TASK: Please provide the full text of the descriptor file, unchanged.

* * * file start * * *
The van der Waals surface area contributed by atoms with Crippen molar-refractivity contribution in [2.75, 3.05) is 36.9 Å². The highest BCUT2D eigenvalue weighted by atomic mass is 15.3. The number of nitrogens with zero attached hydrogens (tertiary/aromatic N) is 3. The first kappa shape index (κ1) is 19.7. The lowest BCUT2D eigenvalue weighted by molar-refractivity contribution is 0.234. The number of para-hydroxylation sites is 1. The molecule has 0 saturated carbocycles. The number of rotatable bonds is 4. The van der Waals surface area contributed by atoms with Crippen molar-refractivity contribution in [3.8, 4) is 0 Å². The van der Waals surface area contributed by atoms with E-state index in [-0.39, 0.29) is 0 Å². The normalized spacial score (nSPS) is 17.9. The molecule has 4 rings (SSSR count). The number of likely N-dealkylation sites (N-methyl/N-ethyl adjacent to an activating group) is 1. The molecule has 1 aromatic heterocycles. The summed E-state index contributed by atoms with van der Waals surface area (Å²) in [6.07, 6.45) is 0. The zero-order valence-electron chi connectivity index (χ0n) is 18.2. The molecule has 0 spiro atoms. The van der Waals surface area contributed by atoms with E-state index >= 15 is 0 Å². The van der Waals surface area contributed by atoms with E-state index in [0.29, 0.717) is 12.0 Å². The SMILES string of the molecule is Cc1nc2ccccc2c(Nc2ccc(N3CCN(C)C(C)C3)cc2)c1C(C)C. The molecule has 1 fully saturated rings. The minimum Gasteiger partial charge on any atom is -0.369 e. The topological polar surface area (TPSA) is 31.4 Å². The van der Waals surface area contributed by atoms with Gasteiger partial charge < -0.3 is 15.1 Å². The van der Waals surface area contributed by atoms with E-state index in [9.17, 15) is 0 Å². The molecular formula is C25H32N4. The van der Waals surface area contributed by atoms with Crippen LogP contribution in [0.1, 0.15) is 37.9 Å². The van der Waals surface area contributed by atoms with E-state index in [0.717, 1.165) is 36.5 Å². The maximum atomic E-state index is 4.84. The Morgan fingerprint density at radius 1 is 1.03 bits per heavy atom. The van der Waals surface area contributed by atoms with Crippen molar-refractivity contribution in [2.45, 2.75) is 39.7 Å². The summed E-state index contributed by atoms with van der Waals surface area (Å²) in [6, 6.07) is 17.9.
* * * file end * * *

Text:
The van der Waals surface area contributed by atoms with Crippen molar-refractivity contribution in [2.75, 3.05) is 36.9 Å². The highest BCUT2D eigenvalue weighted by atomic mass is 15.3. The number of nitrogens with zero attached hydrogens (tertiary/aromatic N) is 3. The first kappa shape index (κ1) is 19.7. The lowest BCUT2D eigenvalue weighted by molar-refractivity contribution is 0.234. The number of para-hydroxylation sites is 1. The molecule has 0 saturated carbocycles. The number of rotatable bonds is 4. The van der Waals surface area contributed by atoms with Crippen molar-refractivity contribution in [3.8, 4) is 0 Å². The van der Waals surface area contributed by atoms with E-state index in [-0.39, 0.29) is 0 Å². The normalized spacial score (nSPS) is 17.9. The molecule has 4 rings (SSSR count). The number of likely N-dealkylation sites (N-methyl/N-ethyl adjacent to an activating group) is 1. The molecule has 1 aromatic heterocycles. The summed E-state index contributed by atoms with van der Waals surface area (Å²) in [6.07, 6.45) is 0. The zero-order valence-electron chi connectivity index (χ0n) is 18.2. The molecule has 0 spiro atoms. The van der Waals surface area contributed by atoms with E-state index >= 15 is 0 Å². The van der Waals surface area contributed by atoms with E-state index in [0.29, 0.717) is 12.0 Å². The SMILES string of the molecule is Cc1nc2ccccc2c(Nc2ccc(N3CCN(C)C(C)C3)cc2)c1C(C)C. The molecule has 1 fully saturated rings. The minimum Gasteiger partial charge on any atom is -0.369 e. The topological polar surface area (TPSA) is 31.4 Å². The van der Waals surface area contributed by atoms with Gasteiger partial charge < -0.3 is 15.1 Å². The van der Waals surface area contributed by atoms with E-state index in [9.17, 15) is 0 Å². The molecular formula is C25H32N4. The van der Waals surface area contributed by atoms with Crippen LogP contribution in [0.1, 0.15) is 37.9 Å². The van der Waals surface area contributed by atoms with E-state index in [0.717, 1.165) is 36.5 Å². The maximum atomic E-state index is 4.84. The Morgan fingerprint density at radius 1 is 1.03 bits per heavy atom. The van der Waals surface area contributed by atoms with Crippen molar-refractivity contribution in [2.45, 2.75) is 39.7 Å². The summed E-state index contributed by atoms with van der Waals surface area (Å²) in [6, 6.07) is 17.9.